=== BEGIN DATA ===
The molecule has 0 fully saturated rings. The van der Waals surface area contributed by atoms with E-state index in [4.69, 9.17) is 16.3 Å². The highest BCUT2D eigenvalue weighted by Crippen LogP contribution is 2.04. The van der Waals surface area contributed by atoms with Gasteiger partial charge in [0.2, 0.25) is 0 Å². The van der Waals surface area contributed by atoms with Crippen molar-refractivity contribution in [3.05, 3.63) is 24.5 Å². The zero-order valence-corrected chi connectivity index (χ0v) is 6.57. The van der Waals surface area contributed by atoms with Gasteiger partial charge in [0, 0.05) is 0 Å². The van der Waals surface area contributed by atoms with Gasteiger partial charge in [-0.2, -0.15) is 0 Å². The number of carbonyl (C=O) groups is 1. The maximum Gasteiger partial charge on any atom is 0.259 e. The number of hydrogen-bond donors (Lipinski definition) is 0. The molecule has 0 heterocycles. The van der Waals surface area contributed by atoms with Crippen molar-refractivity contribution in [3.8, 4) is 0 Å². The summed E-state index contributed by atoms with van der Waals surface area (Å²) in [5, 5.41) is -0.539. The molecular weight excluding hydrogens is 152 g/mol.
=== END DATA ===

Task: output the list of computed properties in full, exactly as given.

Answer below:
The molecule has 0 fully saturated rings. The van der Waals surface area contributed by atoms with E-state index in [4.69, 9.17) is 16.3 Å². The highest BCUT2D eigenvalue weighted by Crippen LogP contribution is 2.04. The van der Waals surface area contributed by atoms with Gasteiger partial charge in [0.2, 0.25) is 0 Å². The van der Waals surface area contributed by atoms with Crippen molar-refractivity contribution in [3.05, 3.63) is 24.5 Å². The zero-order valence-corrected chi connectivity index (χ0v) is 6.57. The van der Waals surface area contributed by atoms with Gasteiger partial charge in [0, 0.05) is 0 Å². The van der Waals surface area contributed by atoms with Gasteiger partial charge in [-0.2, -0.15) is 0 Å². The number of carbonyl (C=O) groups is 1. The maximum Gasteiger partial charge on any atom is 0.259 e. The number of hydrogen-bond donors (Lipinski definition) is 0. The molecule has 0 heterocycles. The van der Waals surface area contributed by atoms with Crippen molar-refractivity contribution in [3.8, 4) is 0 Å². The summed E-state index contributed by atoms with van der Waals surface area (Å²) in [5, 5.41) is -0.539. The molecular weight excluding hydrogens is 152 g/mol.